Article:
Work-life balance was given a stronger boost in two European countries with changes to work hours that would surely be the envy of many overworked and underpaid employees around the world who often neglect family life or personal pursuits because of too much time spent on the job.
Gothenburg, a Swedish city, would allow some of its public sector employees to work only for 6 hours a day instead of the standard 7 hours. However, they would not get pay cuts despite the lesser working hours.
However, the scheme is still on the pilot test stage with one group working only 6 hours and another group 7 hours. At the end of the experiment, their performance would be compared and evaluated.
Other jurisdictions have experimented in the past with work hours reduction such as a city in Utah that allowed public sector workers three days weekend.
An Organisation for Economic Co-operation and Development study found that while Greeks work over 2,000 hours a year and Germans only 1,400, Greek employees are 70 per cent less productive compared to German workers.
Anna Coote, head of social policy at the British think tank New Economics Foundation, lauds the proposal by the Swedish city. She said, quoted by The Telegraph, "Shorter working hours create a more committed and stable workforce ... There are indications you can make savings by reducing working hours."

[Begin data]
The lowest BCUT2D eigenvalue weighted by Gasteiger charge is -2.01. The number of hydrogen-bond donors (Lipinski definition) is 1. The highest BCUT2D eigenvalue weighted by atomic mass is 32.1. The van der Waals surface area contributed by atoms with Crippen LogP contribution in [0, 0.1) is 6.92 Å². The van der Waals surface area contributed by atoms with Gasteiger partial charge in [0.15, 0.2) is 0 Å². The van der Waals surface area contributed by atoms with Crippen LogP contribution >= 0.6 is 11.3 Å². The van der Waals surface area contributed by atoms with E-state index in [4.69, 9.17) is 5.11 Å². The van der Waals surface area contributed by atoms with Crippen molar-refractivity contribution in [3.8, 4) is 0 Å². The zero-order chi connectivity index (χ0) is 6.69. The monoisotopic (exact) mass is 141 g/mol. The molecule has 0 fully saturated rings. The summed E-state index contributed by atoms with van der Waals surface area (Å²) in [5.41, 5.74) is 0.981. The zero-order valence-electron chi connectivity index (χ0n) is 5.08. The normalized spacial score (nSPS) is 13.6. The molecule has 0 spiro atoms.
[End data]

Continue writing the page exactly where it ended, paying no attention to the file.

In France, a new labour agreement allows employees to ignore work emails when it is beyond regular office hours or 6 pm. The deal includes phone calls and text messages on their smartphones.
French workers are expected to work 35 hours a week, based on a law introduced in 1999. With the new legally binding labour deal, employees are ordered to switch off their mobile phones after 6 pm.
The agreement, which would affect about one million workers in the technology and consultancy sectors, including the French offices of Google, Facebook, Deloitte and PricewaterhouseCoopers, would likely make obsolete the word "overtime" from the French vocabulary.